Do spring catch-and-release or limited harvest seasons hurt bass populations in northern waters?
For New York fisheries, the answer is no.
“We found no impact to production,” said Randy Jackson, a biologist with the Cornell Biological Field Station on Oneida Lake.
Jackson and his associates compared survey data both before and after the spring seasons were implemented for New York’s portion of Lake Erie, as well as the inland waters of Oneida and Canadarago.
In New York, the season begins on the third Saturday in June and extends until Nov. 30. Traditionally, it then remained closed until the following June. That was because many resource managers believe bass populations in northern waters are more fragile than those in southern due to a shorter spawning time and growing season, as well as less fertile water. Consequently, the general wisdom goes, bass on the beds need protection from anglers.
But in 1994, New York decided to try a spring season on Lake Erie, allowing harvest of one 15-inch fish (size limit now is 20 inches). Then in 2007, it went with a spring catch-and-release season in most of its inland waters.
On Erie, researchers found a year class index of 3.0 for smallmouth bass (aged 2) in gill net surveys conducted for 15 years before the spring season. For 17 years afterward, the index was 6.0.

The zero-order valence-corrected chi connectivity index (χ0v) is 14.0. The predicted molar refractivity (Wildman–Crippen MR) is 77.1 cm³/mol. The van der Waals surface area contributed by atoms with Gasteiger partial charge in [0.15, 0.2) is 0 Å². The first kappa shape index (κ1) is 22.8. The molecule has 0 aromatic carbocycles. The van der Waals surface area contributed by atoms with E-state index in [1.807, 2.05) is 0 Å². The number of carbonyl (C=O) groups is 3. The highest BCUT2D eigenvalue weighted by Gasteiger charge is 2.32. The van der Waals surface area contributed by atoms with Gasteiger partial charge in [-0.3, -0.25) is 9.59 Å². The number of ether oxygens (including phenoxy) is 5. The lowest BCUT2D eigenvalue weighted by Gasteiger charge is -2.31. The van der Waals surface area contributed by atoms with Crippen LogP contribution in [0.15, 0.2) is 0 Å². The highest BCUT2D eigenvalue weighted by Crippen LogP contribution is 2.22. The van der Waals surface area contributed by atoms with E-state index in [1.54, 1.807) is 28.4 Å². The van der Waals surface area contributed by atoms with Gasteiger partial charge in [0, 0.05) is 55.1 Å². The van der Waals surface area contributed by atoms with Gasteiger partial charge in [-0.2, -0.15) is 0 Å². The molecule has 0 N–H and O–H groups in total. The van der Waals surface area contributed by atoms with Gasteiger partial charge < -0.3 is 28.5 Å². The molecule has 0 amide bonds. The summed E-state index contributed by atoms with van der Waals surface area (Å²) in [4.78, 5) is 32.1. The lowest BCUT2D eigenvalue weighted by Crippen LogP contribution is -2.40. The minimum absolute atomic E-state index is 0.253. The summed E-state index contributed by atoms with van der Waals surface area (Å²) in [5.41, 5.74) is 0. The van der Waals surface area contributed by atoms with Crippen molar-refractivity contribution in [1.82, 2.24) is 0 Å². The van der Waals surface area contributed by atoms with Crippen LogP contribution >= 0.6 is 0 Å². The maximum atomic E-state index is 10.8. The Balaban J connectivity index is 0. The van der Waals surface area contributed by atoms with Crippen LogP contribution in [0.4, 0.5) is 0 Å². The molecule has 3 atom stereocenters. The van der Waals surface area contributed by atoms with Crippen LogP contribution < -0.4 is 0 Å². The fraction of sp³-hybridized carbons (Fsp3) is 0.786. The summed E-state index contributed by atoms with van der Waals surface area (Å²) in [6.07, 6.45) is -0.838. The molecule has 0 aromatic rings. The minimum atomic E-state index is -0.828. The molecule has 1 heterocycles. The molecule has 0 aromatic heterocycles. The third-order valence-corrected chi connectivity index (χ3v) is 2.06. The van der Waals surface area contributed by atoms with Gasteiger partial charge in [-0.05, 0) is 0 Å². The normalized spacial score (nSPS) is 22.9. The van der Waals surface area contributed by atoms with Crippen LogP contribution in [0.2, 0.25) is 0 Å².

At Oneida, young-of-the-year smallmouth average catch per trawl haul for six years before a spring season was 0.4, but 1.8 afterward.
“Both of those are statistically significant,” Jacksons said. “What we found at Canadarago was not.”
At the latter, young-of-the-year largemouth per hour increased from 15.6 to 27.8 in electrofishing surveys after the season was implemented. Smallmouth declined slightly from 1.2 to 0.6.
In other words, bass production was not harmed in any of the three fisheries. Most interesting, though, it actually improved, a change that hardly can be credited to allowing anglers to fish during the spawn.
Jackson attributes that to more hospitable conditions for New York bass in general, with these three fisheries providing a reflection of those changes.
“The water has been warming for the 47 years that we’ve been keeping data here (at Oneida),” he explained. “No one can argue that the lake is much warmer than it used to be.”
Additionally, filter feeding by zebra and quagga mussels has cleared the water at Oneida, Erie, and other fisheries. “That favors bass, which are visual feeders,” he said, adding that young bass are better protected from predation because of more vegetation in the clearer water.
(This article appeared originally in B.A.S.S. Times.)